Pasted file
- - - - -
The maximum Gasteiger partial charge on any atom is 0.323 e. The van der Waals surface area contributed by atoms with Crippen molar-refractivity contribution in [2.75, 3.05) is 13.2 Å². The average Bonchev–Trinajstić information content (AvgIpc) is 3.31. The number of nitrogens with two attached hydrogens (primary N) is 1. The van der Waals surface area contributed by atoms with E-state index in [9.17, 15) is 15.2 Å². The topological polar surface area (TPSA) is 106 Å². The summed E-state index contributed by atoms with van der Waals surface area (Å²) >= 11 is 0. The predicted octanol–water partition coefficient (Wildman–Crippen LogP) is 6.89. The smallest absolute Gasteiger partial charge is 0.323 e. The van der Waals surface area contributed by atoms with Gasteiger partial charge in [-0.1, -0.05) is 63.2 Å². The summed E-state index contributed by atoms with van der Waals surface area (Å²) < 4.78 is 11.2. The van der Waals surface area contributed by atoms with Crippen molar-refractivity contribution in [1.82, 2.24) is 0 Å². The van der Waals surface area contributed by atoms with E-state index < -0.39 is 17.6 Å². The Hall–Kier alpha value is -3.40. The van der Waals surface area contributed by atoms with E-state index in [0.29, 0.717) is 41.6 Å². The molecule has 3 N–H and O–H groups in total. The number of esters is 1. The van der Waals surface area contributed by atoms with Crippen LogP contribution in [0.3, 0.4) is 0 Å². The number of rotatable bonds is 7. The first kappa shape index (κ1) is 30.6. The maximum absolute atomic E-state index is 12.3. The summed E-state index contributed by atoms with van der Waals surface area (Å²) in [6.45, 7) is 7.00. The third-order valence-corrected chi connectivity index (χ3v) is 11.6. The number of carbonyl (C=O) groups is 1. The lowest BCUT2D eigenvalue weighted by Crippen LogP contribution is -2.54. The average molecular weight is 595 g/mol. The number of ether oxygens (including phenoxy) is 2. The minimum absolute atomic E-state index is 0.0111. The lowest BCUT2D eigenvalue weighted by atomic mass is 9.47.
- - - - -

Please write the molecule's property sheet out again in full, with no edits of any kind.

The maximum Gasteiger partial charge on any atom is 0.323 e. The van der Waals surface area contributed by atoms with Crippen molar-refractivity contribution in [2.75, 3.05) is 13.2 Å². The average Bonchev–Trinajstić information content (AvgIpc) is 3.31. The number of nitrogens with two attached hydrogens (primary N) is 1. The van der Waals surface area contributed by atoms with E-state index in [9.17, 15) is 15.2 Å². The topological polar surface area (TPSA) is 106 Å². The summed E-state index contributed by atoms with van der Waals surface area (Å²) >= 11 is 0. The predicted octanol–water partition coefficient (Wildman–Crippen LogP) is 6.89. The smallest absolute Gasteiger partial charge is 0.323 e. The van der Waals surface area contributed by atoms with Gasteiger partial charge in [-0.1, -0.05) is 63.2 Å². The summed E-state index contributed by atoms with van der Waals surface area (Å²) < 4.78 is 11.2. The van der Waals surface area contributed by atoms with Crippen molar-refractivity contribution in [1.82, 2.24) is 0 Å². The van der Waals surface area contributed by atoms with E-state index < -0.39 is 17.6 Å². The Hall–Kier alpha value is -3.40. The van der Waals surface area contributed by atoms with E-state index in [0.29, 0.717) is 41.6 Å². The molecule has 3 N–H and O–H groups in total. The number of esters is 1. The van der Waals surface area contributed by atoms with Crippen LogP contribution in [0.3, 0.4) is 0 Å². The number of rotatable bonds is 7. The first kappa shape index (κ1) is 30.6. The maximum absolute atomic E-state index is 12.3. The summed E-state index contributed by atoms with van der Waals surface area (Å²) in [6.45, 7) is 7.00. The third-order valence-corrected chi connectivity index (χ3v) is 11.6. The number of carbonyl (C=O) groups is 1. The lowest BCUT2D eigenvalue weighted by Crippen LogP contribution is -2.54. The average molecular weight is 595 g/mol. The number of ether oxygens (including phenoxy) is 2. The minimum absolute atomic E-state index is 0.0111. The lowest BCUT2D eigenvalue weighted by atomic mass is 9.47.